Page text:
How to choose thermal insulated curtains?
When you’re shopping for curtains, you need to know what your needs are. You don’t want to end up with some regular curtains that are only thick, but not thermally insulated as well.
Stay away from the single-layered curtains as they only provide thick fabric and poor insulation abilities. It’s also a wise idea to void the curtains with a flimsy extra layer that isn’t sewn tightly onto the curtain fabric.
You should look for curtains that come with a sturdy foam core and have a durability feel to the build. Don’t forget to take the measurements of the window and to add the extra length as you want them to overlap the floor.
One last suggestion
Getting thermal insulated curtains isn’t enough, and you also need to use them right to get the best out of them. The tighter the seal between the wall and your curtains, the better their performance is going to be.
You should hang the drapes close to the windows and the ceiling. When that’s not possible, you should install a valance for blocking the heat escape over the top of the curtain. You may obtain even better results when hanging two curtains over just one window.
You want to use the sun’s warmth during the wintertime, so open the thermal insulated curtains throughout the day. Don’t forget to close them again when the sun comes down. You can also use Velcro strips and magnetic tape for sealing the curtains tight to the wall.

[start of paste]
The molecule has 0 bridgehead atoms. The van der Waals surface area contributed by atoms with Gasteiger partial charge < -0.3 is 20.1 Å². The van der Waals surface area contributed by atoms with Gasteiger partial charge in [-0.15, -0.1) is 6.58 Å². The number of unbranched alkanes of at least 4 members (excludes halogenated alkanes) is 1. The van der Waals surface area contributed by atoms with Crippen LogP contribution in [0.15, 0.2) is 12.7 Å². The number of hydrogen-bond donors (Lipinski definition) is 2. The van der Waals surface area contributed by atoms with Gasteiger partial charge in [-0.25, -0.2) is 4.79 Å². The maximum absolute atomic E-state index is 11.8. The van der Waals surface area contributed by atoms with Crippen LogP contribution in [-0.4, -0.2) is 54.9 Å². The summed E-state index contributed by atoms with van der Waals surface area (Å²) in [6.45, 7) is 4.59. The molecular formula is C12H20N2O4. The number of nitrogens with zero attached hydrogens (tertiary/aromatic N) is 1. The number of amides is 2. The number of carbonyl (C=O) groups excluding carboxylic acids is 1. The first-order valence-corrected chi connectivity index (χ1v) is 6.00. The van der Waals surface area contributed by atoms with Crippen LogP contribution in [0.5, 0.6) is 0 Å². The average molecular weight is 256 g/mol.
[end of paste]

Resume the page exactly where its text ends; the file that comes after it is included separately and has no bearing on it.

It’s also a good thing to open the curtains and now and then so that the moisture doesn’t buildup on the vapor barrier, which poses a risk for mildew growth. Keep them clean and take them to dry cleaner regularly.
If you feel that your home gets chilly during winter or if you’re paying too much for the heating bills, the thermal insulated curtains are valid options and don’t empty your pockets either. However, you need to choose well-made, sturdy, rightly sized curtains that you’re going to install tight to your windows for best performances.
Do Thermal Curtains Really Work? – Home Reference
Differences Between Blackout Curtains and Thermal Curtains | Home Guides | SF Gate
Consider Blackout Curtains to Save Energy and Control Light and Noise | HowStuffWorks